Medically Reviewed by Brunilda Nazario, MD on October 29, 2021
1 / 6

Talk to Your Doctor

I was diagnosed with psoriatic arthritis in 2012. It was really daunting at first. But I was excited to see what we could accomplish with treatment. Coming up with a treatment plan showed me that rheumatologists are very patient-centered and want you to feel better. If you’re not feeling your best on one medication, talk to your doctor about other things you can try.

-- Lori-Ann Holbrook, a writer and psoriatic arthritis patient leader in Dallas

2 / 6

Control Your Stress

Stress affects the immune system. And when you're stressed, you’re going to feel worse. Inflammation plus stress is a bad combination because it increases the risk for cardiovascular disease. Finding ways to control your stress is very important when you have psoriatic arthritis.

-- Carlos Julio Aponte, MD, chief of rheumatology emeritus at Fairview Hospital in Cleveland, OH

3 / 6

Assess Your Energy

Fatigue is a major symptom of the disease. Develop some relaxation strategies, like mindful breathing or listening to music, to manage stress in the moment. And be honest about your energy level. Fatigue can change from day to day. Be patient and complete just two or three essential things on the hard days. Each day, add one thing to your schedule that you enjoy. Adding meaningful moments can help offset the energy drain.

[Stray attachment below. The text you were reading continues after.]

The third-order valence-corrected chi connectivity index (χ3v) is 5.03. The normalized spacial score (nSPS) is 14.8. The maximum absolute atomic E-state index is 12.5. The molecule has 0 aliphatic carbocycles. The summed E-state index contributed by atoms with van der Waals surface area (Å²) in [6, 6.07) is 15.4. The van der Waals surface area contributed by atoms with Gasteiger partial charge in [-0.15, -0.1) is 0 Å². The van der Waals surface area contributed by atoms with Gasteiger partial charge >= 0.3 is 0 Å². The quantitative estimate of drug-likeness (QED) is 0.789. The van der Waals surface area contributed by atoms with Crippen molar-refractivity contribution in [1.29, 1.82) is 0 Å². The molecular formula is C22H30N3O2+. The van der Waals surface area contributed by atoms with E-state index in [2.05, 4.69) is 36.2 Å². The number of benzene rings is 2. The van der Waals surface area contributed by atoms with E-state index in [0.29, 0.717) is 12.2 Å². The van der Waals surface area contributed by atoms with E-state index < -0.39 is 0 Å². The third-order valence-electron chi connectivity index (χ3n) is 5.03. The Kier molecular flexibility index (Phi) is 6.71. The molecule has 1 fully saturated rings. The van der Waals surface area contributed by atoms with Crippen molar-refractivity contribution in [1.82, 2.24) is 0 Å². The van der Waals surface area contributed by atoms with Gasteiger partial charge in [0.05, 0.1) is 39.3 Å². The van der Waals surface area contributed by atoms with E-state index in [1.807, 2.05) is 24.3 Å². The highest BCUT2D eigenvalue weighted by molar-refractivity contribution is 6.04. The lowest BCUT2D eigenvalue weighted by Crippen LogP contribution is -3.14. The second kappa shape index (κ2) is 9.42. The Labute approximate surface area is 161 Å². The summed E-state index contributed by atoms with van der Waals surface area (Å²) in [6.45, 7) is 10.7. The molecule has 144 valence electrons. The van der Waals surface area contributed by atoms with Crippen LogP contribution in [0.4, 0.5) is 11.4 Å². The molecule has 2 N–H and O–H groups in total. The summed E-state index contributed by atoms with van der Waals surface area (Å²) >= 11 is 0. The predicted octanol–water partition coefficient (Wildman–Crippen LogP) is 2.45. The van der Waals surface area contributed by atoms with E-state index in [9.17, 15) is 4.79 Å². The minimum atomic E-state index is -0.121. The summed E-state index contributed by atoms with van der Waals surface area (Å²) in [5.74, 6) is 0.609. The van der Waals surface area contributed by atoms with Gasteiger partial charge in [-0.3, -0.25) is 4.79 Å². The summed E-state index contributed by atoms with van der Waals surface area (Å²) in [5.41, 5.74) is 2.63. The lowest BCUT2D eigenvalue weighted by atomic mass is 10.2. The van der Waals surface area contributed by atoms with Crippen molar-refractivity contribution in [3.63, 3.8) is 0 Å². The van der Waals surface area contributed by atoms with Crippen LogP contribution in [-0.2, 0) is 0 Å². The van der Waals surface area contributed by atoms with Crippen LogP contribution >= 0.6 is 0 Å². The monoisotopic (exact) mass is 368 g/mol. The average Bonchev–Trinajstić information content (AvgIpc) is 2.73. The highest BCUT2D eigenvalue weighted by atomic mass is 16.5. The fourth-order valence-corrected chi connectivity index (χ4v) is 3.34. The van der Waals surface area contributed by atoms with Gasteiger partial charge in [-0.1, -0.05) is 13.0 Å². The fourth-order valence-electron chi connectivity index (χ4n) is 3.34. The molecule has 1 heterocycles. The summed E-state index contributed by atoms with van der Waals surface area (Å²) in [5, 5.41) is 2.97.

-- Polly Campbell, an author and advocate for people with chronic illnesses in Beaverton, OR 

4 / 6

Consider Intermittent Fasting

There’s some evidence that intermittent fasting can lead to better disease control. When you eat three meals per day, your body is focused on digestion, which takes a lot of energy. Restricting eating to an 8-hour window and dropping your caloric intake a couple of days per week frees up your body systems to focus on other areas, like disease control.

-- Christopher T. Ritchlin, MD, MPH, a professor of medicine at the University of Rochester School of Medicine in New York

5 / 6

Seek Out Support

When you live with a chronic disease, support is vital. A diverse support network is just as important. You need not just your family and your spouse -- you need friends who understand. The National Psoriasis Foundation and the Arthritis Foundation are great places to connect with peers and support networks.

-- Lori-Ann Holbrook, a writer and psoriatic arthritis patient leader in Dallas

6 / 6

Get Your Weight Down

One of the big challenges with PSA patients is obesity. It’s a component of the disease process. And it’s an important area for patients and their team of caregivers and health care professionals to address. Work with a nutritionist to get your weight down. Some drugs are not as effective in obese patients. But we know that in patients who are obese and do lose weight, the response to medications goes up dramatically.

-- Christopher T. Ritchlin, MD, MPH, a professor of medicine at the University of Rochester School of Medicine in New York

Show Sources

IMAGES PROVIDED BY:

  1. BSIP / UIG / Getty Images
  2. JGI / Tom Grill / Getty Images
  3. Dianne Avery Photography / Getty Images
  4. pakornkrit / Getty Images
  5. monkeybusinessimages / Getty Images
  6. monkeybusinessimages / Getty Images

 

SOURCES:

Lori-Ann Holbrook, Dallas.

Carlos Julio Aponte MD, FACP, Fairview Hospital, Cleveland, OH.

Christopher T. Ritchlin, MD, MPH, University of Rochester School of Medicine, Rochester, NY.

Polly Campbell, Beaverton, OR.